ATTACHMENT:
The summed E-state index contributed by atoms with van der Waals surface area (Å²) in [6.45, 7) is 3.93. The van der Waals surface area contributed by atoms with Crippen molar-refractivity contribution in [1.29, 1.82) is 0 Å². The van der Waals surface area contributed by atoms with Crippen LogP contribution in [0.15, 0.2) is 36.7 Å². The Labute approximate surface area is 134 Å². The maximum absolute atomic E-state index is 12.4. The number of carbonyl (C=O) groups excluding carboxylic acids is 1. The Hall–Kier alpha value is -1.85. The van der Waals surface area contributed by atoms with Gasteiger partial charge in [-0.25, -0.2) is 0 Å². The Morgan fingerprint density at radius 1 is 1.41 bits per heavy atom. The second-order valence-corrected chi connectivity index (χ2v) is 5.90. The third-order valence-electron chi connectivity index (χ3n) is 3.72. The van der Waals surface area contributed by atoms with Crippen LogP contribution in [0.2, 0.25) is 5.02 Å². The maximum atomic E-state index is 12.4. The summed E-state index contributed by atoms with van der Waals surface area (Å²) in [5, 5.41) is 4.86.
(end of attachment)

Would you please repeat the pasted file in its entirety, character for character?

The summed E-state index contributed by atoms with van der Waals surface area (Å²) in [6.45, 7) is 3.93. The van der Waals surface area contributed by atoms with Crippen molar-refractivity contribution in [1.29, 1.82) is 0 Å². The van der Waals surface area contributed by atoms with Crippen LogP contribution in [0.15, 0.2) is 36.7 Å². The Labute approximate surface area is 134 Å². The maximum absolute atomic E-state index is 12.4. The number of carbonyl (C=O) groups excluding carboxylic acids is 1. The Hall–Kier alpha value is -1.85. The van der Waals surface area contributed by atoms with Gasteiger partial charge in [-0.25, -0.2) is 0 Å². The Morgan fingerprint density at radius 1 is 1.41 bits per heavy atom. The second-order valence-corrected chi connectivity index (χ2v) is 5.90. The third-order valence-electron chi connectivity index (χ3n) is 3.72. The van der Waals surface area contributed by atoms with Crippen LogP contribution in [0.2, 0.25) is 5.02 Å². The maximum atomic E-state index is 12.4. The summed E-state index contributed by atoms with van der Waals surface area (Å²) in [5, 5.41) is 4.86.